February 28, 2011

Infinera achieves One Terabit per Second Data Rate on a Single Integrated Photonic Chip

A single PIC can integrate upwards of fifty optical components that would otherwise each require a separate package.

Infinera achieved a record one trillion bits per second (1 Terabit/s) speed on a single integrated indium phosphide chip.

Infinera’s latest photonic integrated circuits (PIC) is at the heart of a new 10-channel receiver, each channel operating at 100 Gbit/s data rates. This is the first in the industry to achieve a capacity of 1 Terabit/s on a single photonic integrated chip. It contains more than 150 optical components—such as frequency tunable local oscillator (LO) lasers, devices for mixing the LO and incoming signals, variable optical attenuators for LO power control, a spectral demultiplexer to separate the individual wavelength channels, and 40 balanced photodetector (receiver/transmitter) pairs—all integrated onto a chip smaller than a fingernail.

The key technical advance operating behind 100-Gbit/s-per-channel technology is the ability to detect incoming data encoded using the optical industry's most spectrally efficient modulation technique, called polarization multiplexed Quadrature Phase-Shift Keying, or PM-QPSK. To explain the acronym, first PM: it is similar to the wireless communications technique of alternating the polarization of adjacent channels. How does QSPK work? In virtually all types of data transmission, the information is encoded in ways that allow it to travel the farthest while occupying the least amount of signal spectrum. Just as radio’s AM (amplitude modulation) and FM (frequency modulation) imprints information on, respectively, the amplitude and frequency of its broadcast waves, QPSK modifies the light’s phase to represent the data. All in all, PM-QPSK permits four times more information to be conveyed each second than was possible with the previous method, which simply switched the laser light on and off.

The news here is not about the PM-QPSK modulation scheme per se, but rather that Infinera has, for the first time, integrated it all onto a single 10x100 Gbit/s photonic integrated circuit.

“But just as important as a transmitter’s clever and efficient encoding method is a fast and reliable way for the receiver to convert the information back to its original form,” said Dr. Nagarajan. “For PM-QPSK, we designed and integrated narrow-linewidth lasers that detect the phase encoded data very efficiently.”

Infinera expects PICs with a capability of a terabit or more to be commercially available within a few years. The company has announced that a 500 Gbit/s PIC will be available in 2012. Infinera’s 100 Gbit/s PICs are widely deployed in long-haul and metro networks worldwide.

Transmitter and receiver PICs are typically installed at critical nodes and at each end of “long haul” optical networks. Like non-stop flights between airline hubs, these intercity and intercontinental optical fiber links carry the bulk of Internet traffic. Worldwide, more than 20 exabytes—20 trillion trillion bytes (or 160 exabits)—have been estimated to pass through the Internet every month.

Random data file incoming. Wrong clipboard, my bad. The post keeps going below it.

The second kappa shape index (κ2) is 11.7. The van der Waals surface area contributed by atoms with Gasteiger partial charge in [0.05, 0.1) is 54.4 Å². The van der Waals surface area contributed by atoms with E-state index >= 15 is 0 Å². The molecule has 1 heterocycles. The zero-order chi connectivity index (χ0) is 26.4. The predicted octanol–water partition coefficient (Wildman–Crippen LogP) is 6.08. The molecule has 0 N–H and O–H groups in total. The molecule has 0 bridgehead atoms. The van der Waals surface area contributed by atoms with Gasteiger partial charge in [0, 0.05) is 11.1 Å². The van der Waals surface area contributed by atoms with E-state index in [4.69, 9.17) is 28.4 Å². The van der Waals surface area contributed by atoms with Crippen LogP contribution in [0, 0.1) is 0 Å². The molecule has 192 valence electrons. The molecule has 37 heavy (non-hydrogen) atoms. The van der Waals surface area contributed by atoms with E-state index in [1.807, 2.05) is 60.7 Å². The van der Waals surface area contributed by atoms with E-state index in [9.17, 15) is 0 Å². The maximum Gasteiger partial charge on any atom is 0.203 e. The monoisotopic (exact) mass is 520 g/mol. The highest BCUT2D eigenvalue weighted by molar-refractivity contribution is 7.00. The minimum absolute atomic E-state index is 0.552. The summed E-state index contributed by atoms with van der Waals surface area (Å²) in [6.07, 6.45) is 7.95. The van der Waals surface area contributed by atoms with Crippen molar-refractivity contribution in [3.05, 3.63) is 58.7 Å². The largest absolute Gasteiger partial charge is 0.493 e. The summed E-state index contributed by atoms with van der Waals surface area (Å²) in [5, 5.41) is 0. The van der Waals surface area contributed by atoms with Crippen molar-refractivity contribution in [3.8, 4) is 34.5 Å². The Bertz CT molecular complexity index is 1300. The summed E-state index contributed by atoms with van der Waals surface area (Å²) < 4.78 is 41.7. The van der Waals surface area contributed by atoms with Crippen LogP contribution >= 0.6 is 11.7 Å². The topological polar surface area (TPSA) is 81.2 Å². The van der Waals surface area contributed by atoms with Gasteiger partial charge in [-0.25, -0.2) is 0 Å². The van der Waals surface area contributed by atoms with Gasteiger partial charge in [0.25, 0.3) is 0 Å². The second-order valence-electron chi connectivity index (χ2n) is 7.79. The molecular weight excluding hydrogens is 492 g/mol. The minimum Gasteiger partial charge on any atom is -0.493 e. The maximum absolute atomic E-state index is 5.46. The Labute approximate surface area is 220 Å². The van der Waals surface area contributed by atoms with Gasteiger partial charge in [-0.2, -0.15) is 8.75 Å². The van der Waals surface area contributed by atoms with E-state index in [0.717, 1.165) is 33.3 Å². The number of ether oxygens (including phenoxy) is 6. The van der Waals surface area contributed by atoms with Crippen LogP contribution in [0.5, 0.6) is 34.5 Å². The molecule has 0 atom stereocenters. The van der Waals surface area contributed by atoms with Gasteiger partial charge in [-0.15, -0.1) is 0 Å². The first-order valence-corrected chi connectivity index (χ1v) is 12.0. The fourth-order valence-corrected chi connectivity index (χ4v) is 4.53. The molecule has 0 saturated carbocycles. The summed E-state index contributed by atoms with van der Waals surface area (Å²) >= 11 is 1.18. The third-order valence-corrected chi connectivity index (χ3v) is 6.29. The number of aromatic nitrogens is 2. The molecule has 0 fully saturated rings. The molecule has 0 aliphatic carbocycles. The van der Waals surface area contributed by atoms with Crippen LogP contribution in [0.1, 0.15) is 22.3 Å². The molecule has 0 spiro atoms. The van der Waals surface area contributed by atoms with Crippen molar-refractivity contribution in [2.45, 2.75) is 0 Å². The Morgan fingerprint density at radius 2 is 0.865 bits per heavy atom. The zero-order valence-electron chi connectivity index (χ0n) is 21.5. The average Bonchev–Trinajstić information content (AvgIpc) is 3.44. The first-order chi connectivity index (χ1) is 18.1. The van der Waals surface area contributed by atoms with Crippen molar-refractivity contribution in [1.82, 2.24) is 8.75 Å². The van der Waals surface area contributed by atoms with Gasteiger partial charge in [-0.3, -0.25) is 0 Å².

The Future of Photonic Integration

Large-scale photonic integrated circuits (PICs) represent a significant technology innovation that simplifies optical system design, reduces space and power consumption, and improves reliability. In addition, by lowering the cost of optical-to-electrical-to-optical (OEO) conversion in optical networks, they provide a transformational opportunity to embrace the use of electronic ICs and system software in a "digital" optical network to simplify network operations and enable flexible and fast delivery of differentiated transport services.

Photonic integration is in its infancy relative to the electronics industry, and many of the techniques used in scaling silicon ICs can be leveraged to drive continuous improvement in the manufacture of PICs. This promises ongoing scaling of device capacity, functionality, and reductions in the “cost per bit” for optical transmission capacity.

But even in its infancy photonic integration has proven the ability to be a break-through technology; given the benefits it provides, once available why would optical transmission system designers revert back to the use of discrete single-function devices over photonic integrated circuits ? The impact of photonic integration on the telecommunications industry can therefore be as significant as that of electronicintegration, especially as network capacity grows and fiber deployments penetrate further into the network.

In the future, use of PICs, like today’s electronic ASICs, will be limited only by the imagination of designers. Future PIC developments could pave the way for even more advanced packages, integration of electronics and optics, and the development offunctional “macros” similar to those available for electronic ICs to enable standardized design and fab out-sourcing of PICs. Infinera is proud to have initiated these developments, and looks forward to leading the field of photonic integration.

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